**Middle School Number Sense Lesson 79: Exponents with Variables**

Last week we looked at exponents with fractions (in

**ExponentFrac**). Today we will expand our understanding of exponents and work with variables. This concept appeared

**10 times**last year, with a median placement at

**question # 78**.

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To understand how to solve these problems, we first need to understand some of the rules of exponents. It might be helpful to review the

**Logarithm**lesson. Here are some of the rules:

- Adding one to the exponent requires multiplying by the base.
- Subtracting one to the exponent requires dividing by the base.
- Doubling the exponent requires squaring the result.
- Halving the exponent requires taking the square root of the result.

__:__

**Note***Do not be tempted to*

**solve for x**with these problems. In most cases, it is impossible to do mentally.**Example 1:**

**If 8**

^{x}= 12, then 8^{x+1}= ___1. We are adding 1 to the exponent, so we need to multiply by the base.

2. 12 x 8 =

**96**.

**Example 2:**

**If 7**

^{x}= 25, then 7^{x+2}= ___1. We are adding 2 to the exponent, so we need to multiply by the base twice (or by the base squared).

2. 25 x 7 x 7 = 25 x 49 =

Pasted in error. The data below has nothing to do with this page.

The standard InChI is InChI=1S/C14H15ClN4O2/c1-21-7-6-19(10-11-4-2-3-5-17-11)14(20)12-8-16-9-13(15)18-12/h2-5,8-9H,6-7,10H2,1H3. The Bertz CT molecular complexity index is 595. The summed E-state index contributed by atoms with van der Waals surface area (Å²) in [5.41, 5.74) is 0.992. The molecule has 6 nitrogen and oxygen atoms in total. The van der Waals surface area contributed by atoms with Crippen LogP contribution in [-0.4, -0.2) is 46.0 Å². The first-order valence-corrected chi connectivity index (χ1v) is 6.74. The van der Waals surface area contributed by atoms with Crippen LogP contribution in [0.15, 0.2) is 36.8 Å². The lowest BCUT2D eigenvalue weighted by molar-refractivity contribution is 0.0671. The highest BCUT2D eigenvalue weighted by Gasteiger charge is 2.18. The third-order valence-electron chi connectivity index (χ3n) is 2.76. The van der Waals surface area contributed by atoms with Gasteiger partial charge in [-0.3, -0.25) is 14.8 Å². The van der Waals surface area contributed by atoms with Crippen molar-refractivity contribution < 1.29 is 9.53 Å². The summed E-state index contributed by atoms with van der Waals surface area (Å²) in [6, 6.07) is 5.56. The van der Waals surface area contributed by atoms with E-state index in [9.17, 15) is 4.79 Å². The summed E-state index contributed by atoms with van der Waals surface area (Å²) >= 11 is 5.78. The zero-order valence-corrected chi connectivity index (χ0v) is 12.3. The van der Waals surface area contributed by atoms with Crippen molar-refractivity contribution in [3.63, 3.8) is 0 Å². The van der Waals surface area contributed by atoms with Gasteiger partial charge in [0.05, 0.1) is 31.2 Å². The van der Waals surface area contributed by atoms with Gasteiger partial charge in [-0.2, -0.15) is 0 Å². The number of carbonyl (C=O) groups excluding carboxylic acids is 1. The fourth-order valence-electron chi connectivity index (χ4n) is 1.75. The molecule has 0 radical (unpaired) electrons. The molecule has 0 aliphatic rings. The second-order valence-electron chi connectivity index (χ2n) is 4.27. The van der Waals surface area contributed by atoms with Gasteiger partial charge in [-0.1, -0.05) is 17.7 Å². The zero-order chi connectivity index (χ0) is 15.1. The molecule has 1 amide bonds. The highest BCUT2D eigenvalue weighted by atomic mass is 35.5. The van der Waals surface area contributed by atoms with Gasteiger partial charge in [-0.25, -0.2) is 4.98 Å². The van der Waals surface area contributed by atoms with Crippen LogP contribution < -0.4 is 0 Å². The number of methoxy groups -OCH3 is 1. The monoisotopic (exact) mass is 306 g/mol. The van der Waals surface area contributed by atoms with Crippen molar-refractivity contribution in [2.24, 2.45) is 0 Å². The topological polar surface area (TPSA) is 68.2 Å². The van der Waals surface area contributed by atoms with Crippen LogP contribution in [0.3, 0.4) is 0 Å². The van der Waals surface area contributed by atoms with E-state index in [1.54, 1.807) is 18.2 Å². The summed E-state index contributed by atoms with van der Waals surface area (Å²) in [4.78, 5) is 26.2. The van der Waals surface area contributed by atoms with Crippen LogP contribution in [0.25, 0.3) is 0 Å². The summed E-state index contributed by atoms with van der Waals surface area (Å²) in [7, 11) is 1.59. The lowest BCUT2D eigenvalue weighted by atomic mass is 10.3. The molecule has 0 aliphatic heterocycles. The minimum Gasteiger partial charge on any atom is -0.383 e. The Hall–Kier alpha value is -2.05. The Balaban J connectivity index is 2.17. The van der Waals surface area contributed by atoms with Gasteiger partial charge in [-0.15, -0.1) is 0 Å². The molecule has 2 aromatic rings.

**1225**.

**Example 3:**

**If a**

^{3}= 7, then a^{6}= ___1. We are doubling the exponent, so we need to square the result.

2. 7

^{2}=

**49**.

**Example 4:**

**If 10**

^{x}= 9, then 10^{1/2 x}= ___1. We are halving the exponent, so we need to take the square root of the result.

2. The square root of 9 is

**3**.

**Example 5:**

**If 8**

^{x}= 12 and 5^{x}= 7, then 40^{x}= ___1. Since 8 x 5 = 40, and the exponents stay the same, we can simply multiply the results.

2. 12 x 7 =

**84**.

**Example 6:**

**If 2**

^{x}= 3 and 5^{x}= 7, then 20^{x}= ___1. Since 20 =

**2 x 2 x 5**, and the exponents stay the same, we can multiply two of the 2

^{x}results by one 5

^{x}result.

2. 3 x 3 x 7 =

**63**.

**Check back soon for a free worksheet to help you practice ExponentVar.**

**Up Next for Middle School: SolveX2var**